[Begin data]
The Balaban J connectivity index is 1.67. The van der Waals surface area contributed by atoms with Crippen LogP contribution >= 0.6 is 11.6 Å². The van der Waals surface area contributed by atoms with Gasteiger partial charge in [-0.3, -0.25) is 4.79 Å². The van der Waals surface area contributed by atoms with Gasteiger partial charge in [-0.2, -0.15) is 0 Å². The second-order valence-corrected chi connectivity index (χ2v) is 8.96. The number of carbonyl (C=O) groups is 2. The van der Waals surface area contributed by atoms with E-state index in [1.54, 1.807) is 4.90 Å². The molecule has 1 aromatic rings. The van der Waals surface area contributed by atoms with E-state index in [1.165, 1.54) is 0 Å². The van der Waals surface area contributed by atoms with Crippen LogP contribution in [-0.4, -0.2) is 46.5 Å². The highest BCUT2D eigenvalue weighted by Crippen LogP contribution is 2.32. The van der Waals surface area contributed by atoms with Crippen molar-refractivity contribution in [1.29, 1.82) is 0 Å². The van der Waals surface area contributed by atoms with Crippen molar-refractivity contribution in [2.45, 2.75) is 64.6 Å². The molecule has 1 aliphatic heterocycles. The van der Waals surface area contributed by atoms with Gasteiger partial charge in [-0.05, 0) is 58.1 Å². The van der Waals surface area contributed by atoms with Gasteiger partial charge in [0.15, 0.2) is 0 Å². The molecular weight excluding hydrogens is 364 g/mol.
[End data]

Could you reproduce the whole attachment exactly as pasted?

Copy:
The Balaban J connectivity index is 1.67. The van der Waals surface area contributed by atoms with Crippen LogP contribution >= 0.6 is 11.6 Å². The van der Waals surface area contributed by atoms with Gasteiger partial charge in [-0.3, -0.25) is 4.79 Å². The van der Waals surface area contributed by atoms with Gasteiger partial charge in [-0.2, -0.15) is 0 Å². The second-order valence-corrected chi connectivity index (χ2v) is 8.96. The number of carbonyl (C=O) groups is 2. The van der Waals surface area contributed by atoms with E-state index in [1.54, 1.807) is 4.90 Å². The molecule has 1 aromatic rings. The van der Waals surface area contributed by atoms with E-state index in [1.165, 1.54) is 0 Å². The van der Waals surface area contributed by atoms with Crippen LogP contribution in [-0.4, -0.2) is 46.5 Å². The highest BCUT2D eigenvalue weighted by Crippen LogP contribution is 2.32. The van der Waals surface area contributed by atoms with Crippen molar-refractivity contribution in [1.29, 1.82) is 0 Å². The van der Waals surface area contributed by atoms with Crippen molar-refractivity contribution in [2.45, 2.75) is 64.6 Å². The molecule has 1 aliphatic heterocycles. The van der Waals surface area contributed by atoms with Gasteiger partial charge in [-0.05, 0) is 58.1 Å². The van der Waals surface area contributed by atoms with Gasteiger partial charge in [0.15, 0.2) is 0 Å². The molecular weight excluding hydrogens is 364 g/mol.